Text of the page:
And you're going to have some, there are some dark days guys. I could help them from that, you know, the entrepreneurial situation to, to, you know, be in a full-time investor. So you could spend your life doing what you want, that word, freedom, you know, you and I chatted on that briefly. Or we hear that. It's bizarre to me that a person would sacrifice their freedom to show up at a job that, you know, if you did, if you did anything wrong, if you did nothing at all wrong, you might get fired from your job today, for any reason or no reason at all, they replace you next week. And you know, it's bizarre to me that anybody would want to show up to a job instead of taking the same steps for, for less psychological frustration, you could be a quality entrepreneur for less psychological frustration.
1 (35m 11s):
You could be an investor and you know, it just because it won't happen overnight. It's like the sooner you start the process, the sooner it's going to happen, but you could have that freedom. You could have your independence to live your life the way you want. So I I'd say that's a, it's something that I felt deeply inside. When I was a child, I felt like I didn't have much freedom. I felt very constrained and I really hated that. And I hated it enough to make sure that, you know, I moved myself out of some pretty agreement, dire situations to have a truly, a life of my choosing and that I, I really spend my time with the way I'd like to. And I like telling my clients with that. I like to have friends like that. You know, a lot of my clients who would be traveled together in my mastermind groups, out of the people that come to my home, you've invited me to your home right now.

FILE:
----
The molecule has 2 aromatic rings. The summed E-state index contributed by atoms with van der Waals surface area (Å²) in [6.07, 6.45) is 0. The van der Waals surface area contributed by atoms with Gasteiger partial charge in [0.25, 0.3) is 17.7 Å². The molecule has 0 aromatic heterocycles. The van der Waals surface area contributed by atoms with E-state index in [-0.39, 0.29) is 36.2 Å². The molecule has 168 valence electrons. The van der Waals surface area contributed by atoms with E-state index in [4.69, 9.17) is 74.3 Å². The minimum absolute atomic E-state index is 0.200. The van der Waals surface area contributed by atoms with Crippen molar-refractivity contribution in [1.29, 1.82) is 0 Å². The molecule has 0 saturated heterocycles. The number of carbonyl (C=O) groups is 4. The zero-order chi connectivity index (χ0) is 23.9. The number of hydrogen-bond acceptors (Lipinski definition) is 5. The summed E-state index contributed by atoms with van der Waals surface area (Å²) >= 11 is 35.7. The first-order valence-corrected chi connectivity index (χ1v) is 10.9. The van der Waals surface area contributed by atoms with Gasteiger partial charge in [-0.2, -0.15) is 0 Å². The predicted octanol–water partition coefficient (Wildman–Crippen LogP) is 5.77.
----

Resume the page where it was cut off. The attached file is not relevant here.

1 (35m 52s):
Here we are Puerto Rico. I think that high quality peer group is more important than I just focused on the long-term money from that. You're going to have more lifetime satisfaction and you'd accidentally make a lot of money hanging out with high quality people versus anything else I could do with my time. So that's the most important part of that. To me, I've got about a million followers and you know, it's growing very rapidly, but I don't people say this word like social media influencer. I don't want to be a social media role model. I don't think of myself as I'm trying to influence them. No, no, no. I'm trying to sort through them and find the few people that are serious about their own life. They're serious about their financial future.
1 (36m 34s):
They know if they learned more or they'd earn more, I'd like to associate with those people. I'd like to have other high quality people that are current or future winners. Some of my guys are 19 years old, but they ended up and they work their ass off every day and they're going to go be somebody. Yeah. And one thing that you and I actually talked about, pre-interview, I'd like to kind of circle back to, because we both are believers in this is I think one of the reasons for your success, there's a lot of reasons, but one of the reasons is you're just not afraid to be controversial. You're not afraid to be polarizing. You're not afraid to actually take a stand. And what you believe in plant your flag in the sand and say, this is what I believe. This is how I look at life. This is my outlook.
1 (37m 15s):